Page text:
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The core-satellite approach: Minimising costs and maximising your investment returns.

Updated: Apr 5

Investing in the stock market can be a tricky business, especially if you are just starting out. With so many stocks to choose from and a seemingly endless stream of information, it can be difficult to know where to start. But did you know that the most important aspect of investing is not necessarily selecting the right stock, but rather your portfolio construction and asset allocation?


Studies conducted by Brinson, Hood and Beebower have shown that asset allocation accounts for 94% of the variation in portfolio returns, with the remaining 6% being attributed to market timing and security selection. This highlights the importance of getting your portfolio construction right, and one way to construct your portfolio is using the core-satellite approach.


The core-satellite approach: Minimising costs and maximising your investment returns | Stock Analysis | The Globetrotting Investor
Variation in portfolio returns

So, what is a core-satellite portfolio?


The core and the satellite are two components of a core-satellite portfolio.


The core component of the portfolio typically consists of broad-based, passively managed investments that provide a foundation of stability and diversification to the portfolio. This typically includes low-cost index funds or ETFs that track a broad market index such as the S&P 500 or the MSCI World. The objective of the core component is to provide exposure to the market as a whole and to generate returns that are in line with the overall market.


The satellite component of the portfolio, on the other hand, consists of actively managed investments or individual securities such as stocks or bonds. The objective of the satellite component is to generate returns that are higher than the market average. The satellites can include individual stocks, actively managed funds, or other types of investments that have the potential to generate higher returns than the core component.


The allocation of what constitutes a core, or a satellite is subjective and will vary depending on your risk tolerance, individual goals, life stage, and the length of time you wish to hold the investments.


The 8 benefits of adopting a core-satellite approach.


The idea behind the core-satellite approach is to take advantage of the benefits of passive investing while reserving a portion for more active investing. These are the 8 main benefits of adopting a core-satellite approach.


Increased Portfolio Diversification: By splitting the portfolio into passive core and active satellites, the core-satellite approach can provide a broader diversification than relying on individual stock picks. This can help reduce the overall risk of the portfolio.


Improved Investment Control: The core-satellite approach gives investors more control over the composition of their portfolios. Investors can choose the components of the core based on their long-term investment goals, while the satellites can be adjusted to respond to market changes, economic trends, and other short-term factors.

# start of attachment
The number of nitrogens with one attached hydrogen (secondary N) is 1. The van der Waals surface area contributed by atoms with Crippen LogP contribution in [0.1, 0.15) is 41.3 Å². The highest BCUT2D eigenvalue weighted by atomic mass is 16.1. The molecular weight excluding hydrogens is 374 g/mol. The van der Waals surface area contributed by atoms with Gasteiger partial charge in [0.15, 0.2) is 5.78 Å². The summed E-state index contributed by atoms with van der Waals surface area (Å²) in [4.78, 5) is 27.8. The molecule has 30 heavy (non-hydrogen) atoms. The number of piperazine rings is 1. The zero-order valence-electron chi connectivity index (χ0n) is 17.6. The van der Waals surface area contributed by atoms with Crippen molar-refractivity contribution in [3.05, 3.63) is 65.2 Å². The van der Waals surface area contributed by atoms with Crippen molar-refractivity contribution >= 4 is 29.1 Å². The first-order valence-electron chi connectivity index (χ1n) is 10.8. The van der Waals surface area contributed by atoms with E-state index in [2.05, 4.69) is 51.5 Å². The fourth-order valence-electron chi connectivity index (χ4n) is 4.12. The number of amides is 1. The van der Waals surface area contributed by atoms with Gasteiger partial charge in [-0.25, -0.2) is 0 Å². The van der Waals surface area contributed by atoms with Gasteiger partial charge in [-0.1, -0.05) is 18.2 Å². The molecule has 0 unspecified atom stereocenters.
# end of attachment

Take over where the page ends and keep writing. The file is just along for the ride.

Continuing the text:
Tax Efficiency: Index funds or ETFs, which are typically used as the core component of a core-satellite portfolio, have low turnover rates and are more tax-efficient than actively managed funds. This can help reduce the tax impact of your investments over the long term.


The core-satellite approach: Minimising costs and maximising your investment returns | Stock Analysis | The Globetrotting Investor
Source: https://www.dontmesswithtaxes.com/

Flexibility: The core-satellite approach is flexible and allows investors to adapt to changing market conditions, investment opportunities and even life stages. The passive core can provide stability and consistent returns, while the active satellites can be adjusted to respond to new opportunities or changing market conditions.


Low Cost: One of the primary benefits of using index funds or ETFs as the core component is that they are typically low cost. By keeping the core of the portfolio passive and low-cost, investors can reduce the overall costs of their portfolio and improve long-term returns.


Better Alignment with Long-Term Goals: The core-satellite approach aligns with the idea that asset allocation is the most important factor in determining the success of a portfolio. By keeping the core of the portfolio focused on long-term goals and passive investments, investors can reduce the potential impact of short-term market movements and stay focused on their long-term goals.


Improved Risk Management: The core-satellite approach can provide improved risk management by reducing the overall reliance on individual stock picks. By having a well-diversified core, investors can better manage their overall portfolio risk.


Increased Potential for Above-Market Returns: While the core component of the portfolio produces “beta” or market returns, the active satellites can produce “alpha” or above-market returns. By actively investing in individual stocks or other investment opportunities, investors can take advantage of market inefficiencies and undervalued opportunities.


The bottom line


The core-satellite approach is a flexible and effective way to construct a well-diversified portfolio that balances long-term stability with the potential for above-market returns. By combining passive investments with actively managed investments, investors can improve their chances of success and better achieve their investment goals.




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